The late Hawaii congresswoman is perhaps best known for co-authoring the Title IX Amendment of the Higher Education Amendment, which requires equal financing for women’s sports and education programs that receive funds from the federal government.
In the documentary film, “Ahead of the Majority,” Mink explained her commitment to equality.
“What you endure is who you are. And if you just accept and do nothing, then life goes on,” said Mink. “But if you see it as a way for change, life doesn’t have to be so unfair. It can be better. Maybe not for me, I can’t change the past, but I can certainly help somebody else in the future so they don’t have to go through what I did.” – NBC News
How a 500-year-old engineering innovation led to selfies – It’s always interesting to trace the links between technology of yore and current developments, because we so often see more similarity than we expect. For example, the popularity of self-portraits in the 15th and 16th centuries, which lasted into the 19th and 20th centuries, leading to the selfie-crazy of current global cellphone-obsessed cultures. Mirrors certainly factor in both types of portraiture. So did Albrecht Dürer’s family and friends roll their eyes and complain about his fixation on his own image?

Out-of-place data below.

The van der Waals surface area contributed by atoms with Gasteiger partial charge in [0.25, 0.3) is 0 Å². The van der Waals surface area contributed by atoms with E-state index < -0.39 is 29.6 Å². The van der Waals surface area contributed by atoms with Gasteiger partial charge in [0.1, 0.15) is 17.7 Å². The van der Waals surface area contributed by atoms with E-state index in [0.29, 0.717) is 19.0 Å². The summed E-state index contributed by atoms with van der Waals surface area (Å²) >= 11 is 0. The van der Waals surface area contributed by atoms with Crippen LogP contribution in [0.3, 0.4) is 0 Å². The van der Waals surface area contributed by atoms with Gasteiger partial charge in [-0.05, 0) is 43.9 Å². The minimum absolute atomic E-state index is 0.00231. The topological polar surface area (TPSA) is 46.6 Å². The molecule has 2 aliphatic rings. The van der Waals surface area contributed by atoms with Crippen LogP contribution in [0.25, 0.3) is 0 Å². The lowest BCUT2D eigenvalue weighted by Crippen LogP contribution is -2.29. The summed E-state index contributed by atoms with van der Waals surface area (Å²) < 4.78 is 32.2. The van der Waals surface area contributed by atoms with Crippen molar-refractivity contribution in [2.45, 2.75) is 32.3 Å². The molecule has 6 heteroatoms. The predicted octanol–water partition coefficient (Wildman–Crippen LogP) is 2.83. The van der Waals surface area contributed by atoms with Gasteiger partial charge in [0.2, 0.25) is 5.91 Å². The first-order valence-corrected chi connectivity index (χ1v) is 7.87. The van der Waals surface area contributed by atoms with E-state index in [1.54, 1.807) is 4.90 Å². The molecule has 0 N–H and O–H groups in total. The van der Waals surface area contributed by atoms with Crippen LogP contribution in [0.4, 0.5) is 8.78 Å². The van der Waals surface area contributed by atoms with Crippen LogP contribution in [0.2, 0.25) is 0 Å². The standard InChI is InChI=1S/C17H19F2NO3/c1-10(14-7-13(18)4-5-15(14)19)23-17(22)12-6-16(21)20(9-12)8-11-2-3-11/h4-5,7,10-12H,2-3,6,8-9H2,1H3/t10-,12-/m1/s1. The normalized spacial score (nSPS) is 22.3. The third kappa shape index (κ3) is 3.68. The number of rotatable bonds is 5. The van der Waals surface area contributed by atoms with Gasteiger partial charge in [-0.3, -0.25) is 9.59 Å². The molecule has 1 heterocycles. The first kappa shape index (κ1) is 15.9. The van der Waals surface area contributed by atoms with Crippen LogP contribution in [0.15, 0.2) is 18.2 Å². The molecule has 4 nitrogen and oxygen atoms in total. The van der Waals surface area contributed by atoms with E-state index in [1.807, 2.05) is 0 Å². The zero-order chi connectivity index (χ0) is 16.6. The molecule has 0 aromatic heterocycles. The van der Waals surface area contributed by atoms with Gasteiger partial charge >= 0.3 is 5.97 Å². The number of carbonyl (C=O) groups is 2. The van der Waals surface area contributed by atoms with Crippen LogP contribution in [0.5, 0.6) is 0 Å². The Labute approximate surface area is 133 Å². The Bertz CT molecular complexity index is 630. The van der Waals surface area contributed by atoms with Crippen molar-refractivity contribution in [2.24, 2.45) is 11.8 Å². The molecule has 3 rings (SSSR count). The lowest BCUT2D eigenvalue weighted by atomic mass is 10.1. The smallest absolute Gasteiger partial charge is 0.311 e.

[University of Bamburg cognitive scientist Claus-Christian] Carbon is the author of an intriguing new study about how the selfie is actually part of a 500-year history of self-portraiture that grows out of technological advancement—and the enduring human need to be seen as the people we wish we were. He points out that even Dürer’s early self-portraits are full of tweaks that the artist’s contemporaries would have recognized as signs of wealth, such as a fur collar reserved for members of the social elite. Interestingly, when Dürer painted himself with this collar in 1500, it was a few years before he was granted a social position that would have allowed him to wear that collar publicly. So painting himself with the collar was a kind of boast, similar to what you see in selfies of people showing off their expensive possessions. – Ars Technica